Debbie Reed began the first meeting of the Leadership Fellows Program with a story of her journey, when she was a girl, cutting out pictures of mythological creatures from magazines, knowing that someday she would use those clippings when she became the teacher she aspired to be. That journey would take Debbie through numerous schools, where she would evolve from teacher to leader and eventually head of school, stewarding every program she touched towards success. Serendipity helped connect me to Debbie for the first time a few years ago, when her journey and mine intertwined as part of a WASC-CAIS accreditation team in Northern California. In our brief time together, I learned so much about leadership and I was overjoyed when I learned she would be a co-facilitator for a special leadership program with the CATDC; I made a beeline for her when we locked eyes the morning of day one of the Leadership Fellows Retreat.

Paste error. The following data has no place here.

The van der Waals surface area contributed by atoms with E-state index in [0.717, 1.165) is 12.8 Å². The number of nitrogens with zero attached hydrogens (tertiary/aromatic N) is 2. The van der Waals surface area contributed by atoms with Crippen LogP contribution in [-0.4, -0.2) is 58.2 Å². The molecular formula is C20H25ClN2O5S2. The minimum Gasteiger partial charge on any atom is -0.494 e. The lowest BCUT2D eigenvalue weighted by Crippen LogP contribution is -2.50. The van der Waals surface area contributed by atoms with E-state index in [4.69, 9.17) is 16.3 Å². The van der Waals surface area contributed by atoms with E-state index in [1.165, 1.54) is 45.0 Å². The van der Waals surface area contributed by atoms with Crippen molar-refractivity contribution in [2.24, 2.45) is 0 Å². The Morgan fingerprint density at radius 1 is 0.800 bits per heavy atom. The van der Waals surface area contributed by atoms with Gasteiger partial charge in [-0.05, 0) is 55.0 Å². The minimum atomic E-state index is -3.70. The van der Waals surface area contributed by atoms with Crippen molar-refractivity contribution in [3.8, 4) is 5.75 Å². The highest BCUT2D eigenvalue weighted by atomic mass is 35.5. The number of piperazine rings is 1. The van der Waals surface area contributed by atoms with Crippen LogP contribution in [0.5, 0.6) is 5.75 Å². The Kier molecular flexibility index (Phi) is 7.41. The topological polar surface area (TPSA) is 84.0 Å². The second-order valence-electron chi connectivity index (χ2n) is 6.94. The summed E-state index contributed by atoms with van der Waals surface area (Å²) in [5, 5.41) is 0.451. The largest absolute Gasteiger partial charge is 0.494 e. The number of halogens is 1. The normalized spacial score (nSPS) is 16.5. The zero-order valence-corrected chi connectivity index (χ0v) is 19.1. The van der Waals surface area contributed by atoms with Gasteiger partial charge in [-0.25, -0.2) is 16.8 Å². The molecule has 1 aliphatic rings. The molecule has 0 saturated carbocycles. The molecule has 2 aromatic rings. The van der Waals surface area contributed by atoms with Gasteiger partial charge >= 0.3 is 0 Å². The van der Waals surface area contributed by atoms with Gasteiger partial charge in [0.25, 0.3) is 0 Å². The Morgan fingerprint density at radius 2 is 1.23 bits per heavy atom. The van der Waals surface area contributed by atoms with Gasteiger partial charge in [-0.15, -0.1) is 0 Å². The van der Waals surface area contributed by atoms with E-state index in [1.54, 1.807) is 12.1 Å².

She gave me a broad gushing smile and brimmed with giddy pride and excitement that I was participating in this grouping of educators whom she deemed destined to be future heads of school. “I am so glad you are with us, Kalyan,” she said, and with that, I greeted a few others and settled into my seat. She called our attention and introduced another iconic legend in the independent school world, Reveta Bowers, former Head of The Center for Early Education, as the program’s co-facilitator and they began with the first activity, inviting us to share our stories: Who were we? Why did we become educators? Why were we there?
I hadn’t prepared and struggled to pay attention in the beginning as I became self-conscious and nervous around heavyweights in the realm of independent school education. There was Liz Willis, the Academic Dean at Oakwood School, who exemplifies what happens when equal parts of positive energy, wit, and eloquence are combined into a single person; Terry Lee, the Associate Head of School at the Nueva School who drew pearls from an endless well of wisdom, which explained his profound acumen in all things related to navigating a school towards excellence; Lauren Windom, the Director of Admissions at the Brentwood School, whose journey spoke to the importance of loyalty and connection, a leadership seed sown when she was a student at the very school she would eventually return to lead. I struggled to think about my own catalyst and wondered what it was that brought me to the CATDC.